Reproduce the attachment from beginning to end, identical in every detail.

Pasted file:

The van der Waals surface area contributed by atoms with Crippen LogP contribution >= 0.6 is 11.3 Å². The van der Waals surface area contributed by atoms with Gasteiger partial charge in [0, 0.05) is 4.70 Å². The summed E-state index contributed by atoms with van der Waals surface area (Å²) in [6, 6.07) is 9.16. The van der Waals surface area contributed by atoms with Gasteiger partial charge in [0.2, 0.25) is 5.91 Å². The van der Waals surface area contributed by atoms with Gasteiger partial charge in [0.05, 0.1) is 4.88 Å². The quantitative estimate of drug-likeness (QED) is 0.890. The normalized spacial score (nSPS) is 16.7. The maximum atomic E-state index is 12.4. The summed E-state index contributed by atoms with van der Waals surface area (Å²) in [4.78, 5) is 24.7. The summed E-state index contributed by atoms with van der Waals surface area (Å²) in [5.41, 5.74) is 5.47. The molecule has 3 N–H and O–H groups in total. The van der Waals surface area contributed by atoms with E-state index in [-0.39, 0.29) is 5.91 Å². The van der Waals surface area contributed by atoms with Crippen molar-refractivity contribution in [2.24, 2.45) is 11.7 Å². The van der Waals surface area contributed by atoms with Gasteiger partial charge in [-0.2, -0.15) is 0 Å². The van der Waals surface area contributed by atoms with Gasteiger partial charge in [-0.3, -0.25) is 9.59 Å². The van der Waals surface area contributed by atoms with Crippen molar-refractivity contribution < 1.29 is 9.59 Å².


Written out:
The van der Waals surface area contributed by atoms with Crippen LogP contribution >= 0.6 is 11.3 Å². The van der Waals surface area contributed by atoms with Gasteiger partial charge in [0, 0.05) is 4.70 Å². The summed E-state index contributed by atoms with van der Waals surface area (Å²) in [6, 6.07) is 9.16. The van der Waals surface area contributed by atoms with Gasteiger partial charge in [0.2, 0.25) is 5.91 Å². The van der Waals surface area contributed by atoms with Gasteiger partial charge in [0.05, 0.1) is 4.88 Å². The quantitative estimate of drug-likeness (QED) is 0.890. The normalized spacial score (nSPS) is 16.7. The maximum atomic E-state index is 12.4. The summed E-state index contributed by atoms with van der Waals surface area (Å²) in [4.78, 5) is 24.7. The summed E-state index contributed by atoms with van der Waals surface area (Å²) in [5.41, 5.74) is 5.47. The molecule has 3 N–H and O–H groups in total. The van der Waals surface area contributed by atoms with E-state index in [-0.39, 0.29) is 5.91 Å². The van der Waals surface area contributed by atoms with Crippen molar-refractivity contribution in [2.24, 2.45) is 11.7 Å². The van der Waals surface area contributed by atoms with Gasteiger partial charge in [-0.2, -0.15) is 0 Å². The van der Waals surface area contributed by atoms with Gasteiger partial charge in [-0.3, -0.25) is 9.59 Å². The van der Waals surface area contributed by atoms with Crippen molar-refractivity contribution < 1.29 is 9.59 Å².